I'm not going to pretend that being any kind of mom is easy because of course it isn't. It's tough rewarding challenging stuff, but I do have to say that being a Latina mom comes with a particular set of challenges of its own. Challenges you may not have anticipated. What makes being a Latina mom harder than you think? Oh, let me count the ways!
1. It starts with a name. Choosing a baby name is a big deal; choosing a baby name if you're a Latina mom means you have to consider what it will sound like when mangled in English and in Spanish. For example, realize that if you name your child Noé, a whole lot of kids on the playground are going to be calling him "No Way!" On the flip side, if you name your kid Savannah your Spanish-speaking relatives are going to chuckle when they call her "Sábana."
2. Bilingual doesn't just happen. Planning on raising a bilingual child? Well, it's gonna take a whole lot of effort and commitment on your part. And even when it doesn't seem like your child is learning both languages you are going to have to keep at because if you don't, it's NOT going to happen.
3. You'll feel like you are between a rock and a piedra at times. The non-Latinos in your life will expect you to be some kind of authority on every single Latin American culture, but your own Latino relatives will let you know quite clearly that you are raising a gringo who needs to learn more about their culture.
4. You'll be mistaken for the nanny. I'm serious. I've taken my kids to the playground and on more than one occasion I've been asked if I'm the nanny. I've answered, "Nope, I'm the mama."
5. You have to choose what parts of culture to pass down. You love your Latino culture, but that doesn't mean you agree with all of it. You may want a cuchara de palo or a chancla to be nothing more than a wooden spoon or a flip-flop. And that's OK.
6. Family never ends. When it comes to extended family, you've got a whole lot of 'splainin' to do. The non-Latinos in your life don't understand why your kids have so many tías and tíos when you've only got one brother that they know of. It's because technically they are not aunts and uncles, but like third and fourth cousins, and who has time to keep up with all of that? So slap the title of tía or tío on them and just be happy for family.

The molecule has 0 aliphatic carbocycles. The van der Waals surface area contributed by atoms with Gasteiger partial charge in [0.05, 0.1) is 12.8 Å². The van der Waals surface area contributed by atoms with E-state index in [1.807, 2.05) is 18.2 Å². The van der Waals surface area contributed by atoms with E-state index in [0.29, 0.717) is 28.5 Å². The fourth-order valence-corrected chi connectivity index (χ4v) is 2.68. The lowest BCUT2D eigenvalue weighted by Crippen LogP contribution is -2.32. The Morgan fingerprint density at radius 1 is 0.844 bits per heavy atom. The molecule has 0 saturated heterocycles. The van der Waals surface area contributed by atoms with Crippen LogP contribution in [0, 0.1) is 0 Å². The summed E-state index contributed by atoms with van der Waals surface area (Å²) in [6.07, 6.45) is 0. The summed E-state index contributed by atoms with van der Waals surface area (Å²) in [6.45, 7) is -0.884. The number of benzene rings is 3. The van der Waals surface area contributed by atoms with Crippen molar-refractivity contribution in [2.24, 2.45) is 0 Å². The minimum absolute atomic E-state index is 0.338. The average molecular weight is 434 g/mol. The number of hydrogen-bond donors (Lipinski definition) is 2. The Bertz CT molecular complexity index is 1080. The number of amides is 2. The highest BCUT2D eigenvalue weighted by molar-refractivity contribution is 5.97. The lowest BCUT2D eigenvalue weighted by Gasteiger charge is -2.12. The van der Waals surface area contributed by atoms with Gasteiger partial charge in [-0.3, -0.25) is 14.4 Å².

7. There will be a manners culture clash. Sure, you think you are all Americanized and stuff, but when it comes to certain manners, you're going to be all Latino old-school. None of this dropping your kids off at the curb when they're visiting friends. Nope, you go to the door and meet the other kid's parents. Same thing when you pick them up, you don't honk and wait for your kids to run out; that's just plain rude.
8. Food becomes all about culture. You will start to use food as a way to teach your children about your culture about your family. Meals become so much more than meals, they are lessons and love.
9. You HAVE to raise them to be proud. Let's be completely honest, even in this day and age your children are going to hear and see some nastiness directed at Latinos even if it's unintentional. You have to instill a sense of pride in them from the very beginning so that no matter what they see or hear, they know that being Latino is a beautiful thing and NEVER something to be ashamed of.